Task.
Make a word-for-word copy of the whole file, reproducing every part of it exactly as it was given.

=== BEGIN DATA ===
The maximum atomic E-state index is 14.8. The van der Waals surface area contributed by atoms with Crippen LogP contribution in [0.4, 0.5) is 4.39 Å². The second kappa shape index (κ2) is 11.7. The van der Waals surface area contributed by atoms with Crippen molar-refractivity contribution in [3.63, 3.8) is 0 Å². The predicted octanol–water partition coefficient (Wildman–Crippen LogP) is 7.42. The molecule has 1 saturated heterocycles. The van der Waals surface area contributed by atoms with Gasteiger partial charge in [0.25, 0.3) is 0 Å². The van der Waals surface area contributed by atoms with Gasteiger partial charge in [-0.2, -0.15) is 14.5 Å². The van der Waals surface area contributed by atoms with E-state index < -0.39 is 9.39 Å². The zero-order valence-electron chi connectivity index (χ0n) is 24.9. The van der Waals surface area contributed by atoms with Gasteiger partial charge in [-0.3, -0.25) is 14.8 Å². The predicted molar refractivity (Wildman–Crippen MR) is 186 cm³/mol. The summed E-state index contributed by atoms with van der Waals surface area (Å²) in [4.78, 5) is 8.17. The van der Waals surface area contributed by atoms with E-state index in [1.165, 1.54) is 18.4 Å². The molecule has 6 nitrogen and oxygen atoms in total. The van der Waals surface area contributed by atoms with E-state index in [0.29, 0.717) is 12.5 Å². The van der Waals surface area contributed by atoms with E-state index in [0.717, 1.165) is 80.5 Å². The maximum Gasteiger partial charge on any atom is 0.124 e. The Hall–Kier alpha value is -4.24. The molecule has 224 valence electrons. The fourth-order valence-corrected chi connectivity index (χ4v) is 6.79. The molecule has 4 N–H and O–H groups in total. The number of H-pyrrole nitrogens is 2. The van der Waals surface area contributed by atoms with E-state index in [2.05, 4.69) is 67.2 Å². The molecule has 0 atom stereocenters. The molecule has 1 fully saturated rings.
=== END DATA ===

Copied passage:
The maximum atomic E-state index is 14.8. The van der Waals surface area contributed by atoms with Crippen LogP contribution in [0.4, 0.5) is 4.39 Å². The second kappa shape index (κ2) is 11.7. The van der Waals surface area contributed by atoms with Crippen molar-refractivity contribution in [3.63, 3.8) is 0 Å². The predicted octanol–water partition coefficient (Wildman–Crippen LogP) is 7.42. The molecule has 1 saturated heterocycles. The van der Waals surface area contributed by atoms with Gasteiger partial charge in [0.25, 0.3) is 0 Å². The van der Waals surface area contributed by atoms with Gasteiger partial charge in [-0.2, -0.15) is 14.5 Å². The van der Waals surface area contributed by atoms with E-state index < -0.39 is 9.39 Å². The zero-order valence-electron chi connectivity index (χ0n) is 24.9. The van der Waals surface area contributed by atoms with Gasteiger partial charge in [-0.3, -0.25) is 14.8 Å². The predicted molar refractivity (Wildman–Crippen MR) is 186 cm³/mol. The summed E-state index contributed by atoms with van der Waals surface area (Å²) in [4.78, 5) is 8.17. The van der Waals surface area contributed by atoms with E-state index in [1.165, 1.54) is 18.4 Å². The molecule has 6 nitrogen and oxygen atoms in total. The van der Waals surface area contributed by atoms with E-state index in [0.29, 0.717) is 12.5 Å². The van der Waals surface area contributed by atoms with E-state index in [0.717, 1.165) is 80.5 Å². The maximum Gasteiger partial charge on any atom is 0.124 e. The Hall–Kier alpha value is -4.24. The molecule has 224 valence electrons. The fourth-order valence-corrected chi connectivity index (χ4v) is 6.79. The molecule has 4 N–H and O–H groups in total. The number of H-pyrrole nitrogens is 2. The van der Waals surface area contributed by atoms with E-state index in [2.05, 4.69) is 67.2 Å². The molecule has 0 atom stereocenters. The molecule has 1 fully saturated rings.